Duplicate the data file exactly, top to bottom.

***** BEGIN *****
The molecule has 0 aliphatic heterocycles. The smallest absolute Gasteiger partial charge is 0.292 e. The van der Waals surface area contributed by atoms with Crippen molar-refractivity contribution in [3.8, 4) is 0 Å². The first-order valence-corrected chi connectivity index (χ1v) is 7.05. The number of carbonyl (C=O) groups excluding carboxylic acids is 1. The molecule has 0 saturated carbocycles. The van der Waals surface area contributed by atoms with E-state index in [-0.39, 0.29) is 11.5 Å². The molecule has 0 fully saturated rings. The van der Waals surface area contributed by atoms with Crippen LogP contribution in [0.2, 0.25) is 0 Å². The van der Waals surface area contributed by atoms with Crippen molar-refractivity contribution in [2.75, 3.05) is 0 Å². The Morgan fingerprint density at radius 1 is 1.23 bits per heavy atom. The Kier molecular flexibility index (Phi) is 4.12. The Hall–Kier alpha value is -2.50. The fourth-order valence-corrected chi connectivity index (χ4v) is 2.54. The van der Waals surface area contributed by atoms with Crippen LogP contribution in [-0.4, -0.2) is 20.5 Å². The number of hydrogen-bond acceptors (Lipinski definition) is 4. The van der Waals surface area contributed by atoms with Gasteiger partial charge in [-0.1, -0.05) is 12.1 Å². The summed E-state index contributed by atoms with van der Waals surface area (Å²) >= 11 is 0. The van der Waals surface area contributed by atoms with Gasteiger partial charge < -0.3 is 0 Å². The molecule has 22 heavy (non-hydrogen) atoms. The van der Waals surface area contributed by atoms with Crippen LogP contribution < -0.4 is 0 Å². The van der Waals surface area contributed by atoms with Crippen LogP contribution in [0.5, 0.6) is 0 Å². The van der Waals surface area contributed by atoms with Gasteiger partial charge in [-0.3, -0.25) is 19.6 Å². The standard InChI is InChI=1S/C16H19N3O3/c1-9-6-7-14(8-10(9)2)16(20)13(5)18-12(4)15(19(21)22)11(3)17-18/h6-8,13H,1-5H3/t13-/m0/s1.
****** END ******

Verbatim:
The molecule has 0 aliphatic heterocycles. The smallest absolute Gasteiger partial charge is 0.292 e. The van der Waals surface area contributed by atoms with Crippen molar-refractivity contribution in [3.8, 4) is 0 Å². The first-order valence-corrected chi connectivity index (χ1v) is 7.05. The number of carbonyl (C=O) groups excluding carboxylic acids is 1. The molecule has 0 saturated carbocycles. The van der Waals surface area contributed by atoms with E-state index in [-0.39, 0.29) is 11.5 Å². The molecule has 0 fully saturated rings. The van der Waals surface area contributed by atoms with Crippen LogP contribution in [0.2, 0.25) is 0 Å². The van der Waals surface area contributed by atoms with Crippen molar-refractivity contribution in [2.75, 3.05) is 0 Å². The Morgan fingerprint density at radius 1 is 1.23 bits per heavy atom. The Kier molecular flexibility index (Phi) is 4.12. The Hall–Kier alpha value is -2.50. The fourth-order valence-corrected chi connectivity index (χ4v) is 2.54. The van der Waals surface area contributed by atoms with Crippen LogP contribution in [-0.4, -0.2) is 20.5 Å². The number of hydrogen-bond acceptors (Lipinski definition) is 4. The van der Waals surface area contributed by atoms with Gasteiger partial charge in [-0.1, -0.05) is 12.1 Å². The summed E-state index contributed by atoms with van der Waals surface area (Å²) >= 11 is 0. The van der Waals surface area contributed by atoms with Gasteiger partial charge < -0.3 is 0 Å². The molecule has 22 heavy (non-hydrogen) atoms. The van der Waals surface area contributed by atoms with Crippen LogP contribution < -0.4 is 0 Å². The van der Waals surface area contributed by atoms with Crippen LogP contribution in [0.5, 0.6) is 0 Å². The van der Waals surface area contributed by atoms with Gasteiger partial charge in [-0.3, -0.25) is 19.6 Å². The standard InChI is InChI=1S/C16H19N3O3/c1-9-6-7-14(8-10(9)2)16(20)13(5)18-12(4)15(19(21)22)11(3)17-18/h6-8,13H,1-5H3/t13-/m0/s1.